Never-in mitosis A-related protein kinase, Nek1, and renal cell c | 560
Translational Medicine

Translational Medicine
Open Access

ISSN: 2161-1025

+44 1223 790975

Never-in mitosis A-related protein kinase, Nek1, and renal cell carcinoma

International Conference on Translational Medicine

September 17-19, 2012 Holiday Inn San Antonio, Texas, USA

Yumay Chen

Scientific Tracks Abstracts: Transl Med

Abstract :

Renal cell carcinoma (RCC) is a heterogeneous disease with poor prognosis because its high resistance to systematic chemotherapy. Overexpression of multiple drug resistance (MDR) has been implicated as one of the mechanisms for RCC�s chemoresistance. Through examination of the expression level of a panel of proteins involved in the DNA damage repair pathway, Never-in mitosis A-related protein kinase 1 (Nek1) was found highly expressed in RCC tumor and cultured RCC cells compared to normal renal tubular epithelial (RTE) cells. Previously, we have shown that association between Nek1 and the voltage dependent anion channel (VDAC1) is tightly regulated and crucial for cell survival in response to genotoxic treatment. Here, we found that elevated protein level of Nek1 leads to prolonged Nek1/VDAC1 association under genotoxic insult. As a result, persistent VDAC1 phosphorylation was found and resulting in VDAC1 channel closure and prevent cells from apoptosis. Thus, increased Nek1 expression in RCC cells keeps the VDAC1 channel closed and prevents apoptosis under genotoxic insult, and may serve an important mechanism in the chemo-resistant phenotype of RCC. Support the hypothesis, down-regulation of Nek1 expression in RCC cells by using the adenovirus mediated shRNA significantly increases the sensitivity of RCC to DNA damaging treatment when compared to cells treated with control virus which silences expression of firefly luciferase. In this study, we show an alterative mechanism to account for RCC�s chemoresistance, thereby providing an additional prognostic marker as well as a potential therapeutic target for drug development in the treatment of RCC.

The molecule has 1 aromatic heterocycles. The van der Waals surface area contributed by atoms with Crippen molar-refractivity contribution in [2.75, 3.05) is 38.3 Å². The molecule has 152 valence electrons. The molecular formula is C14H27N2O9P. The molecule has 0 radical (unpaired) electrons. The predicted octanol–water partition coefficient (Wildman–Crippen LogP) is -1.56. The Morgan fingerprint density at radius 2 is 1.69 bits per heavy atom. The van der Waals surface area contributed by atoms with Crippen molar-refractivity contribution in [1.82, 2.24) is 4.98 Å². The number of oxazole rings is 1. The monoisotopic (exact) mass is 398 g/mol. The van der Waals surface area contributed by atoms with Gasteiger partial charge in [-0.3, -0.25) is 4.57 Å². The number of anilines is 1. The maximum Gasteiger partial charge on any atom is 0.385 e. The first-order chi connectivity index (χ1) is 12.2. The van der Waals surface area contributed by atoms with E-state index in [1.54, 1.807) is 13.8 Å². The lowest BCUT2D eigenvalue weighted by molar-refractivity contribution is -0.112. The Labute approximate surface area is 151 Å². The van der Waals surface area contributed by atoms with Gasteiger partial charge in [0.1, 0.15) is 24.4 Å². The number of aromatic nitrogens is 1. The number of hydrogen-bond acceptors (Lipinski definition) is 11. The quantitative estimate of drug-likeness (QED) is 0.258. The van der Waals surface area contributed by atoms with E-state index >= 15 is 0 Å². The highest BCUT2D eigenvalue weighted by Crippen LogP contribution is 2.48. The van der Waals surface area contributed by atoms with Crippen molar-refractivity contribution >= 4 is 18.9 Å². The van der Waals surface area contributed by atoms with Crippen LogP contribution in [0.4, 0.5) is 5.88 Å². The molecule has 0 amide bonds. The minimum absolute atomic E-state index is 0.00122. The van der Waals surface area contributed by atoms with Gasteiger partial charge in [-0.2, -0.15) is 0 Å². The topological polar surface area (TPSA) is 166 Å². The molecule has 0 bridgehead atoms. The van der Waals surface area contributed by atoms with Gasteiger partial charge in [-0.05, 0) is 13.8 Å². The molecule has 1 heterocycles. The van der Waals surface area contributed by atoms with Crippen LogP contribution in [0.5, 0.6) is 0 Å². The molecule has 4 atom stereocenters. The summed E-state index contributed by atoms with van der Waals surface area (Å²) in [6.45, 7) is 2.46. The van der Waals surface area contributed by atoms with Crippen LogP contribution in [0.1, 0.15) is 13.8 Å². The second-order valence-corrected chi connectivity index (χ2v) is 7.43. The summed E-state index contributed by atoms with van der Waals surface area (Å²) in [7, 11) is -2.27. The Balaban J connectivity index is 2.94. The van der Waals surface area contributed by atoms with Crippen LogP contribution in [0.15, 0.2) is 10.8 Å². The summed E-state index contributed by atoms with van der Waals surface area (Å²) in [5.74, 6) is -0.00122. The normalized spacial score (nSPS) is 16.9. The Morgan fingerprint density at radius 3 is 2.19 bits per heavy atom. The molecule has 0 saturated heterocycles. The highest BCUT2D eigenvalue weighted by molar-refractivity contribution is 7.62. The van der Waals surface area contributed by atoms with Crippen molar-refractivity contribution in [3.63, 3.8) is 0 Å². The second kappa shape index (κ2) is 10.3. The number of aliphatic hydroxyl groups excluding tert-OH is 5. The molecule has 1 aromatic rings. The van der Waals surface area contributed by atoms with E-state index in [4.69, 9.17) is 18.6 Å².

Biography :

Yumay Chen has completed her Ph.D. degree from University of Texas Health Science Center at San Antonio in 1997. Her research focus is in deciphering the mechanism of genomic instability. She is the past recipient of Carl W. Gottschalk Research Scholar Award from American Society of Nephrology and Patricia Welder Robinson Young Investigator Award from National Kidney Foundation. Currently, she is an Associate Researcher at University of California, Irvine and serves as editorial member on several Journals.